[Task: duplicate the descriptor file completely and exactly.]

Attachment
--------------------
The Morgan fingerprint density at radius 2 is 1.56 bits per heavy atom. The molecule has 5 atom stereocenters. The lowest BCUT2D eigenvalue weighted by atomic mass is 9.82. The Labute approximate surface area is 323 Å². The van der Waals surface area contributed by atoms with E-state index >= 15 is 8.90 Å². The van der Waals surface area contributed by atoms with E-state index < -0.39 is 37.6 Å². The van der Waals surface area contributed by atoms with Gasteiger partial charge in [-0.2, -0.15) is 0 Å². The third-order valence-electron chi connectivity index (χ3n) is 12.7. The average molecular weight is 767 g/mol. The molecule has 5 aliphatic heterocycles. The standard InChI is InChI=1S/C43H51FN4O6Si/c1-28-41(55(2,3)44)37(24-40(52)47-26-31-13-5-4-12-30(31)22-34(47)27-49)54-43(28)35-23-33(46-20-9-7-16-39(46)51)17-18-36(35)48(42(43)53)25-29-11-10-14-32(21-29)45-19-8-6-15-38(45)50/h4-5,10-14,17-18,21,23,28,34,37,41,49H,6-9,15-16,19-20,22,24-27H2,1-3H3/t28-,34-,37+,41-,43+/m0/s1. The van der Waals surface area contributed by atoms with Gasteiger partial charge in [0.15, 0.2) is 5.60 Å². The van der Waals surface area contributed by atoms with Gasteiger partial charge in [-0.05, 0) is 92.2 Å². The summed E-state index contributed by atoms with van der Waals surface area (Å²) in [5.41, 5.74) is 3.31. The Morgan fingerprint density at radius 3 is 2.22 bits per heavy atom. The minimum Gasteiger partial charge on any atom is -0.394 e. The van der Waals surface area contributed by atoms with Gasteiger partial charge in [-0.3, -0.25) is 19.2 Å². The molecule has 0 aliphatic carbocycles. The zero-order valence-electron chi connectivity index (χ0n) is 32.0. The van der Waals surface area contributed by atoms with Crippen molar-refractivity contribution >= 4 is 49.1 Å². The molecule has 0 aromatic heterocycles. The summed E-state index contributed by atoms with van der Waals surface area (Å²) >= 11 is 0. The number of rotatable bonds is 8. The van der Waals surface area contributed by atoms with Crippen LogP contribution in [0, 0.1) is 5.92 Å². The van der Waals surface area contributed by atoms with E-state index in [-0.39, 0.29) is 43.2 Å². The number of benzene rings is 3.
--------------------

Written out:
The Morgan fingerprint density at radius 2 is 1.56 bits per heavy atom. The molecule has 5 atom stereocenters. The lowest BCUT2D eigenvalue weighted by atomic mass is 9.82. The Labute approximate surface area is 323 Å². The van der Waals surface area contributed by atoms with E-state index >= 15 is 8.90 Å². The van der Waals surface area contributed by atoms with E-state index < -0.39 is 37.6 Å². The van der Waals surface area contributed by atoms with Gasteiger partial charge in [-0.2, -0.15) is 0 Å². The third-order valence-electron chi connectivity index (χ3n) is 12.7. The average molecular weight is 767 g/mol. The molecule has 5 aliphatic heterocycles. The standard InChI is InChI=1S/C43H51FN4O6Si/c1-28-41(55(2,3)44)37(24-40(52)47-26-31-13-5-4-12-30(31)22-34(47)27-49)54-43(28)35-23-33(46-20-9-7-16-39(46)51)17-18-36(35)48(42(43)53)25-29-11-10-14-32(21-29)45-19-8-6-15-38(45)50/h4-5,10-14,17-18,21,23,28,34,37,41,49H,6-9,15-16,19-20,22,24-27H2,1-3H3/t28-,34-,37+,41-,43+/m0/s1. The van der Waals surface area contributed by atoms with Gasteiger partial charge in [0.15, 0.2) is 5.60 Å². The van der Waals surface area contributed by atoms with Gasteiger partial charge in [-0.05, 0) is 92.2 Å². The summed E-state index contributed by atoms with van der Waals surface area (Å²) in [5.41, 5.74) is 3.31. The Morgan fingerprint density at radius 3 is 2.22 bits per heavy atom. The minimum Gasteiger partial charge on any atom is -0.394 e. The van der Waals surface area contributed by atoms with Gasteiger partial charge in [-0.3, -0.25) is 19.2 Å². The molecule has 0 aliphatic carbocycles. The zero-order valence-electron chi connectivity index (χ0n) is 32.0. The van der Waals surface area contributed by atoms with Crippen molar-refractivity contribution >= 4 is 49.1 Å². The molecule has 0 aromatic heterocycles. The summed E-state index contributed by atoms with van der Waals surface area (Å²) >= 11 is 0. The number of rotatable bonds is 8. The van der Waals surface area contributed by atoms with Crippen LogP contribution in [0, 0.1) is 5.92 Å². The van der Waals surface area contributed by atoms with E-state index in [-0.39, 0.29) is 43.2 Å². The number of benzene rings is 3.